When I first heard this question I thought it was pretty “duh” and the answer was clear; NO.
However, I have come to realize that there are circumstances that force people to consider decisions that they ordinarily would not. It’s what we call in Naija parlance, condition.
Condition is to blame for many things, not least of which the fact that crayfish is bent. Why else would someone consider committing to a lifetime of regular, consensual sex with a person (and only that person!) they’re not emotionally and physically attracted to?
In her article, “The Case For Settling For Mr. Good Enough, Lori Gottlieb writes, “Once you’re married, it’s not about whom you want to go on vacation with; it’s about whom you want to run a household with. Marriage isn’t a passion-fest; it’s more like a partnership formed to run a very small, mundane, and often boring nonprofit business. And I mean this in a good way.”
So, should you marry a guy if you’re not really “feeling” him? We know that there is far more to marriage than attraction, but with this knowledge, sometimes comes the erroneous notion that because marriage goes beyond attraction, marriage doesn’t require attraction. So we want to make a pot of soup without salt because hey, there’s much more to soup than salt.
Take Niki for instance. She has been dating Gabe for over a year, and now he’s dropping hints about “settling down” down with her. Niki, however, is not thrilled. In fact, she is petrified. She doesn’t know how to keep him from popping the question, and cannot bring herself to break up with him. You see, she shouldn’t even be dating Gabe in the first place.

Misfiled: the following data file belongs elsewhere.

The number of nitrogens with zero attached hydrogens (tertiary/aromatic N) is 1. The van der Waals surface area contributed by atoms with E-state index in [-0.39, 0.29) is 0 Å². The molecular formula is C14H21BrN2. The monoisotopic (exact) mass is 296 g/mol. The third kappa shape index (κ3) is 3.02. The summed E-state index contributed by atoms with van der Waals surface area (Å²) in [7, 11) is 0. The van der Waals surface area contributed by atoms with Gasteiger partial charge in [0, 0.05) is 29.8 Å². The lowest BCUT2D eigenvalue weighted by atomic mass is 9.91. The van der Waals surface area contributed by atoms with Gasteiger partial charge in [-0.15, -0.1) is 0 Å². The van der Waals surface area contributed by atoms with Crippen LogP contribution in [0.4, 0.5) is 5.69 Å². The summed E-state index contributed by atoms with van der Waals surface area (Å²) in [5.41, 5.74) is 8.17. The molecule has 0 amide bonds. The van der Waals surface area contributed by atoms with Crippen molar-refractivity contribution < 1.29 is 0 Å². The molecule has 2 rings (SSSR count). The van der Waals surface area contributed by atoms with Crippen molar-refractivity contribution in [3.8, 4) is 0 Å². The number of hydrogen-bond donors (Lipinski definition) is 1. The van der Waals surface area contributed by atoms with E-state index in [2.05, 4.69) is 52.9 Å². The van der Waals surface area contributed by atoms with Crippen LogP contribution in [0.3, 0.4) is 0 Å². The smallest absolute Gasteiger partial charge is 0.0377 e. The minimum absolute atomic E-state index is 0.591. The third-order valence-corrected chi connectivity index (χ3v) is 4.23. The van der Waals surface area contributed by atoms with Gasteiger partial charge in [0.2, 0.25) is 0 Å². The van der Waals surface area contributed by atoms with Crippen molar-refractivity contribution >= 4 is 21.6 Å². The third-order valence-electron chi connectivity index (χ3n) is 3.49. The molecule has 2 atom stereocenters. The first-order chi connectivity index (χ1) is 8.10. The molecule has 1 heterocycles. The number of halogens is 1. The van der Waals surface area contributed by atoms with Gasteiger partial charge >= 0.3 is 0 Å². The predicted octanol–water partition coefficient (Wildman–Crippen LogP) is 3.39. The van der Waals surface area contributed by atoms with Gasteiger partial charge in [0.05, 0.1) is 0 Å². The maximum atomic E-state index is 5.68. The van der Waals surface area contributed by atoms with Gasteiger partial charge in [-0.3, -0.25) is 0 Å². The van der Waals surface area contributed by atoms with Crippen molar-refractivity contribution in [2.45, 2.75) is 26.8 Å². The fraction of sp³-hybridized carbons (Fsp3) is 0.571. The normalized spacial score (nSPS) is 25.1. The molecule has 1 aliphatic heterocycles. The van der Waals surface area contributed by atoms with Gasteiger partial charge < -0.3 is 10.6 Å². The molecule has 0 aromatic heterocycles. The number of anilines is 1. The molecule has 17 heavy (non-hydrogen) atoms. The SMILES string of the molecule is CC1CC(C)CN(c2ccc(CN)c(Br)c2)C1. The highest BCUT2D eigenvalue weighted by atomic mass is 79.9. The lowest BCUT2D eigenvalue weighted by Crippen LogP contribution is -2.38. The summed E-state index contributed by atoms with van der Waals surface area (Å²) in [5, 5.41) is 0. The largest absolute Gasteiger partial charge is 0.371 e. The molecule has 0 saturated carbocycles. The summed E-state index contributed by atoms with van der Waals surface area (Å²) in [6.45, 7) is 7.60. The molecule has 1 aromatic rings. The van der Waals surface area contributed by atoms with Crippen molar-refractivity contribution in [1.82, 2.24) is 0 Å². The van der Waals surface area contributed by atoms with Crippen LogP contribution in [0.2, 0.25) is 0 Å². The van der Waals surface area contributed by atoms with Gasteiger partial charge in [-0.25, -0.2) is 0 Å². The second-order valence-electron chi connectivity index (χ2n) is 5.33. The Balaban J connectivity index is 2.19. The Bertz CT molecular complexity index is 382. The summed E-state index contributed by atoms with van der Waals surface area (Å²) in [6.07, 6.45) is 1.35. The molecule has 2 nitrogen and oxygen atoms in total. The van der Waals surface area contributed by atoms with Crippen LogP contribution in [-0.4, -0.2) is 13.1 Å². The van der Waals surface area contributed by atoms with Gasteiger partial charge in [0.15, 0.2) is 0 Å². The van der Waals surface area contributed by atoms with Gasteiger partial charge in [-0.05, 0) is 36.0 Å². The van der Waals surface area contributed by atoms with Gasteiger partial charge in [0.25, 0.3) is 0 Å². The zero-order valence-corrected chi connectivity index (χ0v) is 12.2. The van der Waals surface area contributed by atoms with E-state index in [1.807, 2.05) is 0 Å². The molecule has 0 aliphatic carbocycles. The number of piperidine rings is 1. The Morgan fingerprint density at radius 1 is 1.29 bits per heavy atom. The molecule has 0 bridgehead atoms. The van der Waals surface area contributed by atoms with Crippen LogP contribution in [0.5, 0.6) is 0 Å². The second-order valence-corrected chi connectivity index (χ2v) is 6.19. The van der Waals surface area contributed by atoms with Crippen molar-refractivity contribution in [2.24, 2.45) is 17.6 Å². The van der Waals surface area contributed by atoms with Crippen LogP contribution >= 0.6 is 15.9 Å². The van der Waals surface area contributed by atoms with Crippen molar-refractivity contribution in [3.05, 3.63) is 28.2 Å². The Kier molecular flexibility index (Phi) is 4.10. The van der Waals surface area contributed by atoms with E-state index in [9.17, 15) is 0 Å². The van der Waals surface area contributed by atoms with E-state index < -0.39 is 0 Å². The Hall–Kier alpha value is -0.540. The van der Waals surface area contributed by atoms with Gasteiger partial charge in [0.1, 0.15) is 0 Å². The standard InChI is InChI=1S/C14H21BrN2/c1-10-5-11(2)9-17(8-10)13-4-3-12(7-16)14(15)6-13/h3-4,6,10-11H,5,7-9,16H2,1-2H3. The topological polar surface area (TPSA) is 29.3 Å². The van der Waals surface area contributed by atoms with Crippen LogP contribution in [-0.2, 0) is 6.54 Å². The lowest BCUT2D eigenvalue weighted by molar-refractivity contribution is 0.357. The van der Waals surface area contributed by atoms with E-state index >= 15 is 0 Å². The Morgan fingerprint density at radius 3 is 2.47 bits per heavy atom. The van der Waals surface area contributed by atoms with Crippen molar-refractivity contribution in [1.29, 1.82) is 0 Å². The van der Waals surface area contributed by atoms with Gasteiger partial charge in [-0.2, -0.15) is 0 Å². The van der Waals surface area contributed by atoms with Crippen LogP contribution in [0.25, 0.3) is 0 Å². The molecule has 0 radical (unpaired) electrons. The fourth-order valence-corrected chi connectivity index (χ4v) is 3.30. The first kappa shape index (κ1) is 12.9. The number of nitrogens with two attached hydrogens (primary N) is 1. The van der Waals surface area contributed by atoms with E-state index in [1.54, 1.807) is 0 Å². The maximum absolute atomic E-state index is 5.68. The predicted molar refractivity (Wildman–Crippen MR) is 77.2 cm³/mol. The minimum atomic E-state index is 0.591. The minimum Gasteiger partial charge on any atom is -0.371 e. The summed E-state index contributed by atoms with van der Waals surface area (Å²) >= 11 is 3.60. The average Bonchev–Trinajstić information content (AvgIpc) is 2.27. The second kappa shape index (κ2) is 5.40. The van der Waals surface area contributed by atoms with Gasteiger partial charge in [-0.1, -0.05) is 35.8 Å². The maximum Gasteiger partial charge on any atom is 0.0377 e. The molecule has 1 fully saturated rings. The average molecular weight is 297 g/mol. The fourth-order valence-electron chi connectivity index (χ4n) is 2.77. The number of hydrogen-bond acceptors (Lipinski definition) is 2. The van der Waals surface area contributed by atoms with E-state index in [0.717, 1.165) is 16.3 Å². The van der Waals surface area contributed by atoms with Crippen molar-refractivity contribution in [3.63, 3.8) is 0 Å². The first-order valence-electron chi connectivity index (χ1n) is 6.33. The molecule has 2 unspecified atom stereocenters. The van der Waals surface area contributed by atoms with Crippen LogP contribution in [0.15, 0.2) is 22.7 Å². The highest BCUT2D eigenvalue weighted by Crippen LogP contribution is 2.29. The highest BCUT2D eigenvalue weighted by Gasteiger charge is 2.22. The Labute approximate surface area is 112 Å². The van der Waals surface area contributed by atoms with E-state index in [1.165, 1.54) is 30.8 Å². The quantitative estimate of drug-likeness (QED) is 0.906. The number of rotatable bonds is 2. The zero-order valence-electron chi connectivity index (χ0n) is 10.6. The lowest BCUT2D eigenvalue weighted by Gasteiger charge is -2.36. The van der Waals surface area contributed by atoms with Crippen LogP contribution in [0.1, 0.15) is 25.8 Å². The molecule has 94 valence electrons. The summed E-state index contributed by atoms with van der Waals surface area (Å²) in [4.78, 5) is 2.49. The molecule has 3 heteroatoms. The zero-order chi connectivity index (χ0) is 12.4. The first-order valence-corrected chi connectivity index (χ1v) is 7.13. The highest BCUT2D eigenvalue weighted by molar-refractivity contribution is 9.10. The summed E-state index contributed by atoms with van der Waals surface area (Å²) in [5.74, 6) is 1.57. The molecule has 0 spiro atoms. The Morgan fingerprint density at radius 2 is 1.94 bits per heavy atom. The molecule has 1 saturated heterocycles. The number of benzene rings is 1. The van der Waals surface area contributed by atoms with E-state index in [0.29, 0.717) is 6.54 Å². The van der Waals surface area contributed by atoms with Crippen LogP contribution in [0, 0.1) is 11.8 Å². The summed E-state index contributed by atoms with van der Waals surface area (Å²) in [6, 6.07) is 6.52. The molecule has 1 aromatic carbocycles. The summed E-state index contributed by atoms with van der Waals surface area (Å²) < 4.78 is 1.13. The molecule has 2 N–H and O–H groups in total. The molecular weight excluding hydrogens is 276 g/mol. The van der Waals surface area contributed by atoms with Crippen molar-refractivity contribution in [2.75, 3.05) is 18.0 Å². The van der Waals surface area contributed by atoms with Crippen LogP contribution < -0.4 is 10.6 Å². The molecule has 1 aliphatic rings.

They met at a mutual friend’s wedding. He was totally smitten by her and they started dating a few weeks later. When he asked her to be his girlfriend, she agreed, not because she had fallen for him too, but because there was nobody in her life at the time. As a matter of fact, she had not been in a relationship in two years. The decision wasn’t hard to make; he was a really nice guy, intelligent, good-looking, and successful. So when the little voice inside her head reminded her that she wasn’t attracted to him, she silenced it. It would grow in time.
12 months have passed and she still feels nothing for him but fondness. Niki is very aware that honouring the commitment to abstaining from premarital sex is not as difficult for her as it usually is. In past relationships she always had to work hard to keep her hands to herself (and ended up failing quite often), but with Gabe she’s not even tempted at all, and she knows it’s not the Spirit’s grace. He notices, of course, but she lies; she assures him it’s merely guilt affecting her responses. This makes Gabe even more motivated to marry; he can’t wait to enjoy her without inhibitions.
She knows she shouldn’t have gotten into this in the first place, but it seemed silly at the time to refuse him simply because he didn’t light her fire. Now she feels silly considering a lifetime of being with someone who elicits neither emotional nor sexual passion in her.
Still, she was considering it because she felt sorry for him and didn’t want to hurt him, because she knew he loved her, and because she didn’t have anyone else anyway. So here’s what I told her:
Even if you don’t love yourself enough to want a fulfilling and vibrant marriage, even if you are willing to “manage”, even if you can somehow convince yourself that it’s okay to marry man wey no dey sweet you for body, don’t rob this guy of what he can and should have. You will not be sparing him pain if you go ahead and marry him; you will be sentencing him to a lifetime of frustration. He deserves a wife who loves him the way he loves her, is attracted to him, is turned on by him, and desires him. He will know the difference, and it will hurt. It’s not fair, and it’s not worth it.
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